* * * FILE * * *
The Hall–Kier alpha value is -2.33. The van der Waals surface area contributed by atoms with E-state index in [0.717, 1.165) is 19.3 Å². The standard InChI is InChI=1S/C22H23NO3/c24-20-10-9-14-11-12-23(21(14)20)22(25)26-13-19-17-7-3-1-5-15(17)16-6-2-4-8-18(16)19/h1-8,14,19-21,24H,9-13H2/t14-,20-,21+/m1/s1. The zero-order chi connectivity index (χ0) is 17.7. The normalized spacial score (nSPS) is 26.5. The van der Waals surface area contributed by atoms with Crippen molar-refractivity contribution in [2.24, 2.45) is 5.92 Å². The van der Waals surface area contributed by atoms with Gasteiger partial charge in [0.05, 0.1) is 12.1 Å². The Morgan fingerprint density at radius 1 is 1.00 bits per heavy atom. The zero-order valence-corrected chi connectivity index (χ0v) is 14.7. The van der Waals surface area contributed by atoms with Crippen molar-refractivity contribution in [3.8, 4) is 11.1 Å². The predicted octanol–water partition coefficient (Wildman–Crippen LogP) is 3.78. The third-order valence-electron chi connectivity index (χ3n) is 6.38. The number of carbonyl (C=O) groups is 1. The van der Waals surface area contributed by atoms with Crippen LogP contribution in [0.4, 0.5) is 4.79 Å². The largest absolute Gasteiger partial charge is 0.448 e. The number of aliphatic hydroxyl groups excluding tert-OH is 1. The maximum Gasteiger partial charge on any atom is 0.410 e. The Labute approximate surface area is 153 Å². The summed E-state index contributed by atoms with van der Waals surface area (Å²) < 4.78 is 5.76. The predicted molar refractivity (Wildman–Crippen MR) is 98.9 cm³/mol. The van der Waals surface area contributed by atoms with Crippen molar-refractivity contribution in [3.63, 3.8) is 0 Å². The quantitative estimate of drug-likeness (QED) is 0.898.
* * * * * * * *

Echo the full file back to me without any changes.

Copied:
The Hall–Kier alpha value is -2.33. The van der Waals surface area contributed by atoms with E-state index in [0.717, 1.165) is 19.3 Å². The standard InChI is InChI=1S/C22H23NO3/c24-20-10-9-14-11-12-23(21(14)20)22(25)26-13-19-17-7-3-1-5-15(17)16-6-2-4-8-18(16)19/h1-8,14,19-21,24H,9-13H2/t14-,20-,21+/m1/s1. The zero-order chi connectivity index (χ0) is 17.7. The normalized spacial score (nSPS) is 26.5. The van der Waals surface area contributed by atoms with Crippen molar-refractivity contribution in [2.24, 2.45) is 5.92 Å². The van der Waals surface area contributed by atoms with Gasteiger partial charge in [0.05, 0.1) is 12.1 Å². The Morgan fingerprint density at radius 1 is 1.00 bits per heavy atom. The zero-order valence-corrected chi connectivity index (χ0v) is 14.7. The van der Waals surface area contributed by atoms with Crippen molar-refractivity contribution in [3.8, 4) is 11.1 Å². The predicted octanol–water partition coefficient (Wildman–Crippen LogP) is 3.78. The third-order valence-electron chi connectivity index (χ3n) is 6.38. The number of carbonyl (C=O) groups is 1. The van der Waals surface area contributed by atoms with Crippen LogP contribution in [0.4, 0.5) is 4.79 Å². The largest absolute Gasteiger partial charge is 0.448 e. The number of aliphatic hydroxyl groups excluding tert-OH is 1. The maximum Gasteiger partial charge on any atom is 0.410 e. The Labute approximate surface area is 153 Å². The summed E-state index contributed by atoms with van der Waals surface area (Å²) < 4.78 is 5.76. The predicted molar refractivity (Wildman–Crippen MR) is 98.9 cm³/mol. The van der Waals surface area contributed by atoms with Crippen molar-refractivity contribution in [3.63, 3.8) is 0 Å². The quantitative estimate of drug-likeness (QED) is 0.898.